Thanks for the interesting post, Rob! Given its necessity for sustaining life, any technology that can effectively improve access to safe drinking water is worthwhile. This application is interesting because of the control that it gives to end-consumer and certainly makes sense from a value purchased vs. value consumed perspective. But is the end-consumer the right target customer? Perhaps, as Ben suggested, nonprofits interested in this area or government agencies responsible for clean water might be more appropriate. If consumers cannot afford the product, to which both Alex and Ben have alluded, their natural response will be to call for such technology at the local municipality level who has the ultimate responsibility for providing safe water. Regardless of these concerns, technologies like this will certainly continue to change the business models of companies engaged in water treatment, testing, and distribution. Given the additional transparency provided by this technology, business models may be modified in the future to better match pay with performance which may help mitigate issues like we saw in Flint.
Great post, Zach! While it was interesting to read about ESPN’s efforts to leverage technology and react to the increasing changes in fan’s consumption of sporting events. Haibo alluded to the decoupling of content and distribution, and as you’ve mentioned much of ESPN’s original content is likely to get more expensive over time. ESPN is at the crosswords of both content generation in its Sportscenter and commentary shows, but also as a distributor of sporting content for the major sports. ESPN seems to be quite vulnerable to being disintermediated by the major sports that are creating independent channels like NFL Access, the MLB Network, etc. If ESPN is circumvented by distributors of “skinny bundles” or major sports channels go directly to consumers via Apple TV apps and future streaming innovations, ESPN will only have its original commentary content to provide customers. The question at that point is whether customers will be willing to pay for that content or whether it will be offered as a value-add by the major sports via their channels.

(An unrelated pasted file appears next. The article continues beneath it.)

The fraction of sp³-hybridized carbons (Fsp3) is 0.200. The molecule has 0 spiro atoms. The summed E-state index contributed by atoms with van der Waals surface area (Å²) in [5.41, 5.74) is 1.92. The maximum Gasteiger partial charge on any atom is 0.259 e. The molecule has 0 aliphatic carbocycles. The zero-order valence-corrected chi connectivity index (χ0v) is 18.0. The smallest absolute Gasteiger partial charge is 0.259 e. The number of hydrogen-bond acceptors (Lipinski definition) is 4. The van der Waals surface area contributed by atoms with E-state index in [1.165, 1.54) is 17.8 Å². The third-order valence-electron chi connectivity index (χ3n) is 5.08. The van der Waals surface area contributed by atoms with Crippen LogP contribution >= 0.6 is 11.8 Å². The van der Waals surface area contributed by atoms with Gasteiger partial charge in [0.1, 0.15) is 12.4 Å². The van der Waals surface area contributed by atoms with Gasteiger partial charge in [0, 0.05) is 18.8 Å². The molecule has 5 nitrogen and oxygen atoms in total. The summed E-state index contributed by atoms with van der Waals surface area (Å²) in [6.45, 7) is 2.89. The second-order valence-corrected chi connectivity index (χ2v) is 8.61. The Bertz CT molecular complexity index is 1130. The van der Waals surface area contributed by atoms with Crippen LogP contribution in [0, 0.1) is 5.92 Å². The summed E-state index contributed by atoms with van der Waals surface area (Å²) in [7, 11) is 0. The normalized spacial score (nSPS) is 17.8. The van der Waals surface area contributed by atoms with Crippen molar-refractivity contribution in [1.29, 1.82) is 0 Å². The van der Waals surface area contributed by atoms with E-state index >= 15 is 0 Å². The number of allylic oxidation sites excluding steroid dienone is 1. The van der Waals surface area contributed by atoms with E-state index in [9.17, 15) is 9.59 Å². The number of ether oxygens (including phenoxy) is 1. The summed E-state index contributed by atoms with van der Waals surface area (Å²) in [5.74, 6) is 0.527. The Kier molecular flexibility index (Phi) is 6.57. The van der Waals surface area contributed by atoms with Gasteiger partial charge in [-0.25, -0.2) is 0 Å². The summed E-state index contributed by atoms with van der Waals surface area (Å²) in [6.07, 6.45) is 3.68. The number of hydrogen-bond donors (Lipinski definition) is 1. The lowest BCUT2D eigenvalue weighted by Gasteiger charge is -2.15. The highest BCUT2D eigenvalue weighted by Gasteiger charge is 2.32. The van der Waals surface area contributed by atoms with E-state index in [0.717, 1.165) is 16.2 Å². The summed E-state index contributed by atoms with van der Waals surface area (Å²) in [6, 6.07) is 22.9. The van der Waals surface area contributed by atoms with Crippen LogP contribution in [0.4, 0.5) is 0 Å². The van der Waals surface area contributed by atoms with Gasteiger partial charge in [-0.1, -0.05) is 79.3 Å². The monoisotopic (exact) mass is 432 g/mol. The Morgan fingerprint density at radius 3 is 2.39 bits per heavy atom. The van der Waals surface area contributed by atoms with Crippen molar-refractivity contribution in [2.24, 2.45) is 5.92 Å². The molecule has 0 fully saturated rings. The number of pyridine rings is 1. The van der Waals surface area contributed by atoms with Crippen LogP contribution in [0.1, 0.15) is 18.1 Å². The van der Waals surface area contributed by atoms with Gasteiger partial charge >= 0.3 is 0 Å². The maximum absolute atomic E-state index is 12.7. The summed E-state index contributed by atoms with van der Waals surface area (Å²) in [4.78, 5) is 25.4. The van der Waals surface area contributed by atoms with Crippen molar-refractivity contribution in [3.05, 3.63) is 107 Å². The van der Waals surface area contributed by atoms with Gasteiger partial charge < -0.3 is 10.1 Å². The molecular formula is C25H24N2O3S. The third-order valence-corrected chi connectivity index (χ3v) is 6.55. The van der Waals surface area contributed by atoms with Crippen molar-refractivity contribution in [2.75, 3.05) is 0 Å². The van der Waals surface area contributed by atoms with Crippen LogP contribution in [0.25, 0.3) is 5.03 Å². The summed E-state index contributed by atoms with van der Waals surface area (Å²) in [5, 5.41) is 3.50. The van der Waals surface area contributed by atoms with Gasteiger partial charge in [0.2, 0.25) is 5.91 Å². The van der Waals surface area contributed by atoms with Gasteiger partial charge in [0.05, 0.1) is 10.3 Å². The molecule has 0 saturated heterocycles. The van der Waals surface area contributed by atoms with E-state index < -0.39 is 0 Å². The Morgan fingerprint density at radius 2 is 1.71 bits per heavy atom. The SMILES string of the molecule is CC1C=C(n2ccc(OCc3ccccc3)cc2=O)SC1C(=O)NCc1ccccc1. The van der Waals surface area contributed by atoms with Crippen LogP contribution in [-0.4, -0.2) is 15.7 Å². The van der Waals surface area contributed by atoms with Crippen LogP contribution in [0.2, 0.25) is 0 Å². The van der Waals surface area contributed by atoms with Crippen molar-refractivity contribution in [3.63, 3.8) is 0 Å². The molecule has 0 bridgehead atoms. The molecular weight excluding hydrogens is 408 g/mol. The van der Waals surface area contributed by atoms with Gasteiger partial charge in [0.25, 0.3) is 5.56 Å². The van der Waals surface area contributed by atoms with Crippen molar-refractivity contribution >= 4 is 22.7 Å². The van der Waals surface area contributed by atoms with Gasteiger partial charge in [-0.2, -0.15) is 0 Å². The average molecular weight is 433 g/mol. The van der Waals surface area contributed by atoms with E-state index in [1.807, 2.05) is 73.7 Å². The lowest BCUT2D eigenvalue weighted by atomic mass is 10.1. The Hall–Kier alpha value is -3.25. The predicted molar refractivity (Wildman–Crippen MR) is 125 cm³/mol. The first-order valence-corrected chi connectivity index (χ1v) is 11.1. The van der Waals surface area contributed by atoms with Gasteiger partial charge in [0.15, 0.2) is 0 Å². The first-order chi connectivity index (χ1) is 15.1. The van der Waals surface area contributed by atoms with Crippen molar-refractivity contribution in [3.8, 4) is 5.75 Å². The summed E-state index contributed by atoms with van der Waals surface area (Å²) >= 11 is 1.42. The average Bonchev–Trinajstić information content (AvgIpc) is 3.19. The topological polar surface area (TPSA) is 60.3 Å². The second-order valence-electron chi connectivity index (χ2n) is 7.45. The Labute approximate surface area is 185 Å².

Either way, ESPN (and by extension Disney, where ESPN is the largest contributor to profits for the company) seem very vulnerable to technology advancements and further digitization. Thanks again for a great case study and analysis!